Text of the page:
Probably the most significant factor that has changed as a result of the COVID-19 pandemic is increased stress and burnout among healthcare workers, which contributes to a higher likelihood of them diverting drugs to self-medicate.
Additionally, healthcare professionals may find themselves in new environments with more opportunity to divert medications. With the shift in operations, staff may be under less surveillance. For example, by limiting the number of healthcare workers with access to patient’s rooms, the number of witnesses for medication waste and diversion decreases. Given the combination of increased access and stress, healthcare workers who normally don’t divert drugs may be tempted by the newfound opportunity. By implementing drug diversion programs, healthcare organizations can protect both practitioners and patients alike.
Maintaining constant vigilance
With the COVID-19 global pandemic at the forefront of healthcare systems’ priorities, it’s easy to overlook the ongoing problem of drug diversion. Institutions are focused on addressing the pandemic and may allocate fewer resources towards monitoring for diversion or put drug diversion projects on hold. However, it’s imperative to realize that the pandemic may be changing the factors that lead to diversion, making it more difficult to identify and expounding the problem. Now is the time to shift drug diversion policies and security measures to account for these changes and ensure that healthcare systems are prepared to consistently monitor drug diversion.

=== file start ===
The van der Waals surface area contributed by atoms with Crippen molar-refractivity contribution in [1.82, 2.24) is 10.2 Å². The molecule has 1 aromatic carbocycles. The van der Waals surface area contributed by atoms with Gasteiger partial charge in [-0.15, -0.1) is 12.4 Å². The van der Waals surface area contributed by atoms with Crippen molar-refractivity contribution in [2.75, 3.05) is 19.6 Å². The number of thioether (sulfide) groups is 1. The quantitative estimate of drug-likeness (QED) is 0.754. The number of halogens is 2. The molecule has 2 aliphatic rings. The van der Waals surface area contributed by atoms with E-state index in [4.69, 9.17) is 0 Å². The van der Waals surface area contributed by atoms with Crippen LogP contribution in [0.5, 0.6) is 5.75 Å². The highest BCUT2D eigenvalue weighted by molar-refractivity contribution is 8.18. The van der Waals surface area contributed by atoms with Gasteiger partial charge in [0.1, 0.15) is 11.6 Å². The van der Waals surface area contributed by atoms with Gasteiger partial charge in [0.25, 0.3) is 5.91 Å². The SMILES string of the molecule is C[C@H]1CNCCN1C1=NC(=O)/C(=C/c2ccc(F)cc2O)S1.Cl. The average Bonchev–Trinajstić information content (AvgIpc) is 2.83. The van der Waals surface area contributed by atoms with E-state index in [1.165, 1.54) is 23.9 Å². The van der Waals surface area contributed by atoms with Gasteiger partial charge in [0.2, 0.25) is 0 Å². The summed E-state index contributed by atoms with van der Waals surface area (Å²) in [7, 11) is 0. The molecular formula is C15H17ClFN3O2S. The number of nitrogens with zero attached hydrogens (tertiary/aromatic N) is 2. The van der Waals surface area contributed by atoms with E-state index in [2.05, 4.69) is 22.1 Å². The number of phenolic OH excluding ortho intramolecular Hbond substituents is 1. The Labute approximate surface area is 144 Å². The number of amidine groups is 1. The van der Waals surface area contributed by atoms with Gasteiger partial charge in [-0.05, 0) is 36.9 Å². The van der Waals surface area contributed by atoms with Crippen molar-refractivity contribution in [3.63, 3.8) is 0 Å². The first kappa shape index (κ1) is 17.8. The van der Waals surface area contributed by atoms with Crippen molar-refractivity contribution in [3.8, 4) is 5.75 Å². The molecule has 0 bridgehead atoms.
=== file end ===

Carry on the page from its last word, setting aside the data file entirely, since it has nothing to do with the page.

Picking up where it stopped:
Effectively preventing drug diversion requires regimented protocols, multi-layered security solutions, and constant monitoring of activity trends and people over time. Implementing these safety and security measures diminishes the chances for diversion and protects the health of practitioners, patients, and the community as a whole.
Implementing a drug diversion program
While factors for drug diversion fluctuate, healthcare organizations can mitigate risk by implementing a multifaceted drug diversion program. This process begins with acknowledging drug diversion risk and gaining executive-level support for combating the issue. Forming a drug diversion committee and hiring a drug diversion specialist to oversee the program and spearhead efforts are crucial steps for long-term success. Recruiting staff to get on board with a drug diversion program requires training them to identify diverters and giving them the ability to report diversion anonymously.
Once a drug diversion program is initiated, the next step is monitoring diversion with behavioral analytics and artificial intelligence and then reporting diversion incidents to the Drug Enforcement Administration and law enforcement. When incidents are identified, organizations should offer rehabilitation resources to help diverters and addicts recover and get back to work.
Drug diversion is a continuous effort, and as healthcare organizations evolve to address the COVID-19 pandemic, it’s imperative they revise their drug diversion programs along the way.